stone unknown, but I estimate it to be ~65 to 80 grams.
stone impacted the home of Yuly Melecio in the Barrio Mariano Ramos
neighborhood of Cali. She lives on the second floor of a building
and the stone impacted her rooftop and penetrated both the zinc
metal and ceramic roof tiles. She was at home at the time, and heard
a sound like thunder outside. She told her son who was outside on
the back balcony to come inside, as she thought a storm was coming.
Moments later, a loud crash shook the home and when she went into
the bedroom, she saw pieces of stone and roof tiles on the floor.
There was sunlight shining through a new hole in the roof and the
floor tile had been chipped by the meteorite.
meteorite was sold to someone in Spain. I made an offer but it seems
that it was topped by someone in Spain, I never had a chance to
offer more, even though I would have gladly raised my offer.
Thursday, July 26, 2007
China's Weather Modification Program.
"according to past meteorological data, there is a 50% chance of drizzle on that day. To ensure blue skies, the Beijing Weather Modification Office is busy researching the effects of various chemical activators on different sizes of cloud formations at different altitudes. The aim is to catch pregnant clouds early and induce rainfall ahead of the big day so that during the opening ceremony the sky is cloud-free.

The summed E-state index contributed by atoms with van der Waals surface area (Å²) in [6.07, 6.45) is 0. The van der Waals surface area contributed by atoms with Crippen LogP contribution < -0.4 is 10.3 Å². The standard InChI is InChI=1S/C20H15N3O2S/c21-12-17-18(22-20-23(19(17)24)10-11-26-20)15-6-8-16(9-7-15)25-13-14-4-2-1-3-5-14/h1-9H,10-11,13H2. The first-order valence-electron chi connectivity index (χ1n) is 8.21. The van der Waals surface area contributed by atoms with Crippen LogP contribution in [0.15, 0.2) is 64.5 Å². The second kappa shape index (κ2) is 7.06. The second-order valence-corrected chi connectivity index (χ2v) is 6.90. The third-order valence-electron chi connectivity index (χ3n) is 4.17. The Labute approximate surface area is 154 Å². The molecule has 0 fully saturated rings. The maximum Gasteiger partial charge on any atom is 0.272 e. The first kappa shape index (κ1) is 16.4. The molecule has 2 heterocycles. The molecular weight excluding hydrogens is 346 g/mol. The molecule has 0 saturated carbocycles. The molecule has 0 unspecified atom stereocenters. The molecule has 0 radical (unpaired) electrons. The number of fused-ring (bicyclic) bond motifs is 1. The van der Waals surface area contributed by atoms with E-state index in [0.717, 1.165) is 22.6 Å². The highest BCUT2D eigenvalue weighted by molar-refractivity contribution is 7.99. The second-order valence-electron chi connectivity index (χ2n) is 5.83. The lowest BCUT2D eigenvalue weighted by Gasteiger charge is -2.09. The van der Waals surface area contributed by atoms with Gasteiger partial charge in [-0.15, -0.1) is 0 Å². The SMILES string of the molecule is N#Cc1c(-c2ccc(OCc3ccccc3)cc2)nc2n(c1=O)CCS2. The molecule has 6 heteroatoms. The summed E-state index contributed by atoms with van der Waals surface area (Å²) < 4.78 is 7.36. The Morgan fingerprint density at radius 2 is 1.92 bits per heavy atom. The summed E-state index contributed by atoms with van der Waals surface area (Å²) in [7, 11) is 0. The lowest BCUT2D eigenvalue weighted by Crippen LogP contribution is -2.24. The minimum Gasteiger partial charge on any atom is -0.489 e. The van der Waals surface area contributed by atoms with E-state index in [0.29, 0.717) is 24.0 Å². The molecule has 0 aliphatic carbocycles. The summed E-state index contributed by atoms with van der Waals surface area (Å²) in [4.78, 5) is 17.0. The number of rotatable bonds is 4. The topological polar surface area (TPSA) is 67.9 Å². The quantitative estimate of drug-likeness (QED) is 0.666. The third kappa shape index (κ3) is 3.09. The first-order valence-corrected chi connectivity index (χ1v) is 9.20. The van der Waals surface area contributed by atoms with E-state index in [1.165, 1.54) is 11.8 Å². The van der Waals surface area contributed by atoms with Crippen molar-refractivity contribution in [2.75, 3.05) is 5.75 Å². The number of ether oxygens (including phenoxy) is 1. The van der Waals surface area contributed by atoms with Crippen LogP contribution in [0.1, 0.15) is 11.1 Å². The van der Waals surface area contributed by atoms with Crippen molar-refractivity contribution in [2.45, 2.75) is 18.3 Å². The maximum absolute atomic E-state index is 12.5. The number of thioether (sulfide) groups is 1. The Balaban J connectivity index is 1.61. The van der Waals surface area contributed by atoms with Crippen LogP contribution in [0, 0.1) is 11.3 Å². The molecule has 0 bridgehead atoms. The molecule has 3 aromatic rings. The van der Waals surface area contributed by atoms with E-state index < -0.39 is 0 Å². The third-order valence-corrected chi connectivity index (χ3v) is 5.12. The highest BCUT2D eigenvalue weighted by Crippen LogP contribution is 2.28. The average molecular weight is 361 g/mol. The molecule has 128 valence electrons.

Wang said similar efforts in the past have already helped to create good weather for a number of international events held in China, including the 1999 World Horti-Expo in Yunnan and the 1993 East Asian Games in Shanghai. "
According to Wang Guanghe, director of the
Weather Modification Department under the Chinese
Academy of Meteorological Sciences, each of
China's more than 30 provinces and province-level
municipalities today boast a weather-modification
base, employing more than 32,000 people, 7,100
anti-aircraft guns, 4,991 special rocket launchers
and 30-odd aircraft across the country.
"Ours is the largest artificial weather
program in the world in terms of equipment, size
and budget," Wang said, adding that the annual
nationwide budget for weather modification is
between US$60 million and $90 million.
And now China's weather
officials have been charged with another important
task: ensuring clear skies for the Summer Olympic
Games next year.
Zhang Qiang, the top
weather-modification bureaucrat in Beijing, said
her office has been conducting experiments in
cloud-busting for the past two years in
preparation for the Games' opening ceremony on
August 8, 2008.